Gun advocates challenge zoos’ bans on possession around US

This handout photo courtesy of Edwin Walker shows the entrance to the Dallas Zoo. Walker with Texas Law Shield says cities and other government bodies have too broadly interpreted state law to believe they can restrict gun possession. He says concealed weapons can be carried in public places, including the Dallas Zoo. (Edwin Walker via AP)

DALLAS (AP) — Visitors to the Houston Zoo can now pack a little something extra besides a camera and picnic basket.

The nearly century-old institution recently lifted its longtime firearms ban amid a broader push by gun-rights advocates who are pressuring zoos in Texas and elsewhere to do the same.

Gun-rights supporters say publicly owned zoos have misinterpreted laws and are illegally posting signs that ban firearms. Some zoos have countered calls for policy changes by claiming they are considered amusement parks, day cares or educational institutions — venues that legally can enforce gun bans in many states.

An advocacy group in Texas is singling out zoos under a newly enacted state law allowing complaints about unlawful gun restrictions to be forwarded to the state’s attorney general for potential steep fines. Similar efforts have occurred elsewhere, including in Missouri where the St. Louis Zoo went to court to prevent an Ohio man from bringing a gun to the zoo to test its no-weapons policy.

“I am not anti-zoo,” said Edwin Walker with Texas Law Shield, the group that recently filed complaints against the Houston and Dallas zoos. “I guarantee there’s not going to be a license-holder that’s going to go to the zoo and shoot a baby giraffe in front of schoolchildren.”

Many zoos across the country — from Milwaukee to Omaha, Nebraska — do not allow guns on the premises. But laws vary state to state. In Kentucky, for instance, a 2012 law revision permits people to openly carry firearms into facilities owned by municipalities, such as libraries, parks and zoos.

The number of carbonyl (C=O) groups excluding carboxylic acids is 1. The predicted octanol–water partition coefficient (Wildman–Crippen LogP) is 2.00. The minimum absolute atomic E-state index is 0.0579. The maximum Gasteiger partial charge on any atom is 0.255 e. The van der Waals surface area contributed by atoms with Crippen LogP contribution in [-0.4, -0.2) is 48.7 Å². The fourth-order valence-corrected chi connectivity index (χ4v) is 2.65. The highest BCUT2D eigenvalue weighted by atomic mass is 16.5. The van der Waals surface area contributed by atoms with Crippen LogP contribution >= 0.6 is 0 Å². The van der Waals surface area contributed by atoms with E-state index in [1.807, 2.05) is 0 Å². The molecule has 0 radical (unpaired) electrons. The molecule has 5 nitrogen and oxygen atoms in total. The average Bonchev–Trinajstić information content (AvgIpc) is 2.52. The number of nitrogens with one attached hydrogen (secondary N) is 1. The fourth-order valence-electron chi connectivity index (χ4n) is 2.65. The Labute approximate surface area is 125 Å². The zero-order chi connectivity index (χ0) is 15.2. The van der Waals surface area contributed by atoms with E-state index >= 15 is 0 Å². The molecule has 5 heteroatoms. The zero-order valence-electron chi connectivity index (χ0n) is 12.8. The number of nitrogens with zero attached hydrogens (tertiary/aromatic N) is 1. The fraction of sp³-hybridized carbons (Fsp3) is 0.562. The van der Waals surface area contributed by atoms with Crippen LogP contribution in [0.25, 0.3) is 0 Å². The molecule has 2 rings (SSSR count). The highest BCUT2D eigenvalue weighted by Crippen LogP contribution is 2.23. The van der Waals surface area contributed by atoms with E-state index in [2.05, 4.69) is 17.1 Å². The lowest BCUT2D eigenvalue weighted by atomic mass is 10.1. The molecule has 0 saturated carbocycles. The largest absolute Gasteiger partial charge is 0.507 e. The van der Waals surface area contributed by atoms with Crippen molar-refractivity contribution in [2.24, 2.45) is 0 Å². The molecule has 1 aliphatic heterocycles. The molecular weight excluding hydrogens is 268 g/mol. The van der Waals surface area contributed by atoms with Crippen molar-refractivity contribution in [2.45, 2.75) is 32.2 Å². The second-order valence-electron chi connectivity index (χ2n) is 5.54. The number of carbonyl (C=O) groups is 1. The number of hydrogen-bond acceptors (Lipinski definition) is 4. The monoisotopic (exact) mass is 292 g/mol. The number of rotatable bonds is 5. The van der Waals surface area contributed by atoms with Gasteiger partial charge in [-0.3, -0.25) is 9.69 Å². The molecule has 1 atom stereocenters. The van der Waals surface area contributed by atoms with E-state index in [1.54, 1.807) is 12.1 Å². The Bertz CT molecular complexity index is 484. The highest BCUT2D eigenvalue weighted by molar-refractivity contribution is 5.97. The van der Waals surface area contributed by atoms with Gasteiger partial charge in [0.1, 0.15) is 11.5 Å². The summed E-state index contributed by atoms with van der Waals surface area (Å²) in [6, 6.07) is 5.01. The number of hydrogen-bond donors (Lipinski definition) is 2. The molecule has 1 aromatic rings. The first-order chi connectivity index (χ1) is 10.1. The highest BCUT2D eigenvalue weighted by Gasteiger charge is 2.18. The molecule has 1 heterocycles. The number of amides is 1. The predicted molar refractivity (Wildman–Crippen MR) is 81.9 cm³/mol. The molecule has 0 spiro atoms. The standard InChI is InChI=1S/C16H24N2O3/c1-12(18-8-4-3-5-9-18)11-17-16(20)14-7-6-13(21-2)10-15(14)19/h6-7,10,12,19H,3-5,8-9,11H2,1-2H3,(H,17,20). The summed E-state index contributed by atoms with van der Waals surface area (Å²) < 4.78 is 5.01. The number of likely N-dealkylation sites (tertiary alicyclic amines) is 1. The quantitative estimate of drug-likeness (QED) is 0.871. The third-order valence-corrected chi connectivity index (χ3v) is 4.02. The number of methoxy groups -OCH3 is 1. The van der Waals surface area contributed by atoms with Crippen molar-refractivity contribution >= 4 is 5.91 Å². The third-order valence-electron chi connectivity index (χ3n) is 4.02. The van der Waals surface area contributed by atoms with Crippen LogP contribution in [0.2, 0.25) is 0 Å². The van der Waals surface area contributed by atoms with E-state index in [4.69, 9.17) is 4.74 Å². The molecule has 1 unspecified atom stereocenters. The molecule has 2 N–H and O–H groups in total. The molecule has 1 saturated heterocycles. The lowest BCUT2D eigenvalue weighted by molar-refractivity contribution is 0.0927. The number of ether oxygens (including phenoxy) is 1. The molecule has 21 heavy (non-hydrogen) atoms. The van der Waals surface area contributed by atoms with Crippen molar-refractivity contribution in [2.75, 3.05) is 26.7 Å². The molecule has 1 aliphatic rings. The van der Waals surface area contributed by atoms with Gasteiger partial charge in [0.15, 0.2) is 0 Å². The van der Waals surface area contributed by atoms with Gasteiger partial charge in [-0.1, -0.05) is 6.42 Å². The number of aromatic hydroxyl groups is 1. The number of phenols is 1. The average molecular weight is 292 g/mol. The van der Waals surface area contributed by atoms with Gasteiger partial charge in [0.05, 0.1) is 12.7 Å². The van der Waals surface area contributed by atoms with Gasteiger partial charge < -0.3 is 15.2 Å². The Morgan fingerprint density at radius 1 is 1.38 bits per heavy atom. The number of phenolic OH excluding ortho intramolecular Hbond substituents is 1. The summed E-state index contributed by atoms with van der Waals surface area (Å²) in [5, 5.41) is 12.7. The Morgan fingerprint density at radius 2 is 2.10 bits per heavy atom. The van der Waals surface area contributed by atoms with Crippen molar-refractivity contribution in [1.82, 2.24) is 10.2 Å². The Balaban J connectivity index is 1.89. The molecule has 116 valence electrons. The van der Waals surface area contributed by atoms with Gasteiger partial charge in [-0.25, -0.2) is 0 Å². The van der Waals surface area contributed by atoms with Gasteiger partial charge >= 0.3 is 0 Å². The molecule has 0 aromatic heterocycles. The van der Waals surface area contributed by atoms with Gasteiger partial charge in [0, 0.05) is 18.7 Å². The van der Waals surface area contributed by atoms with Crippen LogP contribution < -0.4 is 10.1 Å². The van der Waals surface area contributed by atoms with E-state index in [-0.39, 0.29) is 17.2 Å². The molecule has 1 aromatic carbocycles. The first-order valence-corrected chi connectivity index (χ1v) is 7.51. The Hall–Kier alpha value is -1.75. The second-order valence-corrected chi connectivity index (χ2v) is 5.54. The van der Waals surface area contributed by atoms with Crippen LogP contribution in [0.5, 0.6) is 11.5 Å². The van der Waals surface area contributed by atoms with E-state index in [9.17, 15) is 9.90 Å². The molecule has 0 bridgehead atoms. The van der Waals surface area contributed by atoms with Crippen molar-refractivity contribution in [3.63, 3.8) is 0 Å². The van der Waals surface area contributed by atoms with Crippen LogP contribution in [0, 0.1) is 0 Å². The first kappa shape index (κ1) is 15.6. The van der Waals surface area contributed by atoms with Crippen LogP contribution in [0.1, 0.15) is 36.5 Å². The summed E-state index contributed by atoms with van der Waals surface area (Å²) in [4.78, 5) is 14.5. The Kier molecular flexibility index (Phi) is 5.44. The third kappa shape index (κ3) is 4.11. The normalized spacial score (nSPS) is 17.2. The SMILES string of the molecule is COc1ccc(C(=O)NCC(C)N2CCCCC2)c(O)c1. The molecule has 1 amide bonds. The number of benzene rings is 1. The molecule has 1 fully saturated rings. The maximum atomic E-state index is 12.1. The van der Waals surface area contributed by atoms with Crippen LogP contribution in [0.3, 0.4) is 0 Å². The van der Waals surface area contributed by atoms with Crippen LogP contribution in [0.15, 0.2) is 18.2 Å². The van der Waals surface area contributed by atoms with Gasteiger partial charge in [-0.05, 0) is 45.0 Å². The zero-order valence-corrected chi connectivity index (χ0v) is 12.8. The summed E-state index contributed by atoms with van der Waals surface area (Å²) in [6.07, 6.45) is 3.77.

The Houston Zoo has already felt backlash after the city ordered it Sept. 10 to take down its no-gun signs because it operates on public land. Parents and children gathered last month to greet zoo visitors with warnings about the policy change, with some holding signs such as “Panthers not Pistols” and “Hey Gun Lobby, quit monkeying around!”

“There are places in our public lives where guns are inappropriate,” Stephanie Lundy, a mother attending the protest, told KHOU-TV. “And the zoo is one of those places.”

Texas authorizes licensed gun owners to carry concealed weapons in public but the law exempts a variety of places — amusement parks, churches and schools, among them — and officials at the state’s larger zoos cite some of those exemptions in arguing that firearms are not permitted.

The St. Louis Zoo made a similar argument in June when it won a temporary restraining order against the Ohio man, saying that allowing guns “will cause a chilling effect” on zoo visitors.

Fort Worth Zoo says it’s licensed as a day-care facility, and the Dallas Zoo contends it’s considered both an amusement park and an educational institution.

“We continue to believe that we’re complying with state law,” said Dallas Zoo spokeswoman Laurie Holloway, adding that it receives questions about its gun policy every few months.

In a complaint sent last month to Dallas Zoo officials, Walker argues the zoo “does not offer any degrees, have any standardized course of study, nor is it certified or overseen by any state educational agency. Further, the Dallas Zoo does not meet the definition of ‘amusement park’ … in that it does not have amusement rides.”

Walker said he’d consider filing a complaint with the attorney general’s office, but first wants to see if the zoo provides a written response.

Meanwhile, the Houston Zoo says it’s reviewing legal options in light of evolving gun laws, spokeswoman Jackie Wallace said. Zoo officials previously believed they could ban firearms because they offered an “educational attraction” for children and others.

“We do recognize that this has the potential to confuse or concern our guests and members,” Wallace said. “This will not alter our No. 1 priority, which is the safety of our guests, employees and animals.”

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